Walls alone  won't seal US borders (Image: KPA/Zuma/Rex Features)

From New Scientist, 6 January 2010, by Paul Mark

A MIGRANT makes a furtive dash across an unwalled rural section of a national border, only to be confronted by a tracked robot that looks like a tiny combat tank – with a gimballed camera for an eye. As he passes the bug-eyed droid, it follows him and a border guard’s voice booms from its loudspeaker. He has illegally entered the country, he is warned, and if he does not turn back he will be filmed and followed by the robot, or by an airborne drone, until guards apprehend him.

Welcome to the European border of the not-too-distant future. Amid the ever-present angst over illegal immigration, cross-border terrorism and contraband smuggling, some nations are turning to novel border-surveillance technologies, potentially backed up by robots, a conference on state security in Leeds, UK, heard in November. The idea is to scatter arrays of sensors in a border area in ways that give guards or robots plenty of time to respond before their targets make good an escape.

The need to secure borders is evident across the globe, from India – which is constructing a 3400-kilometre, 3-metre-high barbed-wire and concrete border wall to close itself off from Bangladesh – to Libya, where foot patrols are being augmented with new people-sensing technologies.

Libya has an agreement with the European Union to try to limit the flow of immigrants from sub-Saharan Africa traversing its borders before crossing the Mediterranean and entering Italy. To help it enforce this deal, Libya is spending €300 million on technology for what it calls a “large border security and control system”, made by Selex Sistemi Integrati, part of Italian aerospace firm Finmeccanica. Selex says its command, control and communication technology will include all the computers and software necessary to make sense of the data gathered by a raft of different sensors on the Libyan border. Project details remain under wraps, but Selex already makes acoustic, infrared and remote-imaging sensors, which could find uses in border control.

Elsewhere, the US Department of Homeland Security, along with Boeing Intelligence and Security Systems, is fielding sensors on the border with Mexico, in an $8 billion project called the Secure Border Initiative network.

SBInet will eventually comprise some 400 25-metre-high towers similar to cellphone masts and containing an array of remote-controlled optical and infrared cameras. The towers will also carry a primary sensor designed to detect humans. This sensor is a 10-gigahertz, or “X-band”, ground surveillance radar made by Israel Aerospace Industries (IAI) in Tel Aviv. The towers will be dotted along the US’s 3000-kilometre triple-layered border fence.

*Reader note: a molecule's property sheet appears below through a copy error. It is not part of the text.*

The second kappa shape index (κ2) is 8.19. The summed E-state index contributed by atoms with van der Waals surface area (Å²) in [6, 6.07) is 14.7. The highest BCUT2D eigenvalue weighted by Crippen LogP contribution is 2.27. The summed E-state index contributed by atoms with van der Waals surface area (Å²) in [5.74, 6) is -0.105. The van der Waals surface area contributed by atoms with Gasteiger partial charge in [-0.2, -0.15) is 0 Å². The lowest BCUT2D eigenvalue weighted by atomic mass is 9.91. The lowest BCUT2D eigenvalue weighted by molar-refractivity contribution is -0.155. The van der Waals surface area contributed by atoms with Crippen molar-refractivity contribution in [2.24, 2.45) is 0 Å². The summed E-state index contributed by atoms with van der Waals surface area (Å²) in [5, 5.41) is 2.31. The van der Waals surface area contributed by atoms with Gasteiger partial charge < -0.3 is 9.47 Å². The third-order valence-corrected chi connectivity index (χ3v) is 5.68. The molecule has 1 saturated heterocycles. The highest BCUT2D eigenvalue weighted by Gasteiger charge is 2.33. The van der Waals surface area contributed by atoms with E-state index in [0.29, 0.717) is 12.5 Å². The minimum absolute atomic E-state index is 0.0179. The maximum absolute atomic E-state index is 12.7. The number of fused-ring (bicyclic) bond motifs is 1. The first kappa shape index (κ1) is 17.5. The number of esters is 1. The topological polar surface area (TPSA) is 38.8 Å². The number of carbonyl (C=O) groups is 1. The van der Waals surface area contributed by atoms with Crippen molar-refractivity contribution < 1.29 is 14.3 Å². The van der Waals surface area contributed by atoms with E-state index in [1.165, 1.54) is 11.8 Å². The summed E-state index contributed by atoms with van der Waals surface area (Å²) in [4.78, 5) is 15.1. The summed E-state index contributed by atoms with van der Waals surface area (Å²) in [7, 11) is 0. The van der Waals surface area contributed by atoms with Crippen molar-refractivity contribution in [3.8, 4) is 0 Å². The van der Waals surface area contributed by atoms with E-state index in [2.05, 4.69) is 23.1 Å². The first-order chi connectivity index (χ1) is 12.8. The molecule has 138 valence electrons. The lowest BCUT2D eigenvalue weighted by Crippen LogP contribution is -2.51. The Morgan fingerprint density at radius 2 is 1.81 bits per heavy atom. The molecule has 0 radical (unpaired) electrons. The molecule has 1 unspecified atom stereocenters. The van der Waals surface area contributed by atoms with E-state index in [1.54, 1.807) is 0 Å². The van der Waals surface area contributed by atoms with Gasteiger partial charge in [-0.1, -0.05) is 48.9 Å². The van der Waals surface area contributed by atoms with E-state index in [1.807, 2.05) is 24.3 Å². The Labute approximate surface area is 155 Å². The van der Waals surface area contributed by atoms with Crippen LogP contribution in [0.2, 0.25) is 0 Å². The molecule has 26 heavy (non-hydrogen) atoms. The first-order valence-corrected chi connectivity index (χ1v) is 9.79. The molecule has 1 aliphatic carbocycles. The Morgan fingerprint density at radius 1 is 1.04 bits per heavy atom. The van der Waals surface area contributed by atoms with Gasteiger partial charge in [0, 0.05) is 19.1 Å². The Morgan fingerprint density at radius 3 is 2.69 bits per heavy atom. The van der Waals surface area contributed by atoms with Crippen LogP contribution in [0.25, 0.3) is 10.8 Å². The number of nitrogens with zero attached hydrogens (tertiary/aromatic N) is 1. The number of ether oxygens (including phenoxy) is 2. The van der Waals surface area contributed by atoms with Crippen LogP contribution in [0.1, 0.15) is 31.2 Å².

The radar will supplement acoustic and vibration sensors strewn around the border zone that pick up voices and footfalls, and will provide patrols with early warning of activity in the border area – as far as 10 kilometres from the fence. So says Mark Borkowski, who directs the SBInet project for the US Customs and Border Protection (CBP) agency in Washington DC.

The idea is that robotic cameras will zoom in automatically on any activity detected by radar or sensors. “Then we classify the event to gauge our response: is it just a stray cow? A person? If so, are they carrying weapons or maybe drugs?” says Borkowski. “We’re not foolish enough to think a fence alone will work: we know people can build ramps and cut through it.”

A prototype SBInet system, based on nine temporary towers, has been tested on a 45-kilometre stretch of the US-Mexico border near Sasabe, Arizona, for the past three years. Called Project 28, it had problems: the X-band radar produced too much signal clutter from the ground, making it tough to detect human activity. And the satellite links it used took too long to send sensor data to base – so people had often disappeared by the time an alert was raised.

The radar has been modified and satellite links abandoned in favour of fast ground-based microwave links, says Tim Peters, Boeing’s SBInet project chief. The project moves to its deployment phase in mid-2010, when 17 permanent towers near Tucson will be turned on. Magnetic sensors will be added to detect vehicle movements and weapons, too. CBP is also trialling Predator drones on the border to feed surveillance pictures into SBInet.

IAI is a partner in the EU’s Transportable Autonomous Patrol for Land Border Surveillance (TALOS) programme, which eschews static ground sensors and border walls in favour of the aforementioned bug-eyed robots – replete with human-sensing radar – and aerial drones.

TALOS is needed because the expanded 27-nation EU has a porous eastern border that it cannot afford to monitor conventionally, says Agnieszka Spronska of the Industrial Research Institute for Automation and Measurements (PIAP), based in Warsaw, Poland. PIAP is leading the 10-nation TALOS consortium, which is spending €20 million on developing the architecture for a mobile network of ground robots, drones and the command centres from which they are run.

“TALOS will be very scalable depending on the terrain – you can use as much of it as you need without static elements,” says Spronska. More than one ground robot will approach people, she says, as groups often split up.

More than one of the ground-based robots will approach people, as groups often split up

But where does this deep-probing 24/7 surveillance technology leave residents who are living near borders, in terms of privacy? “We protect the camera and sensor systems from any kind of illegal or unauthorised use,” says Borkowski. “But it is indeed a balancing act. People are right to be asking such questions.”

Issue 2742 of New Scientist magazine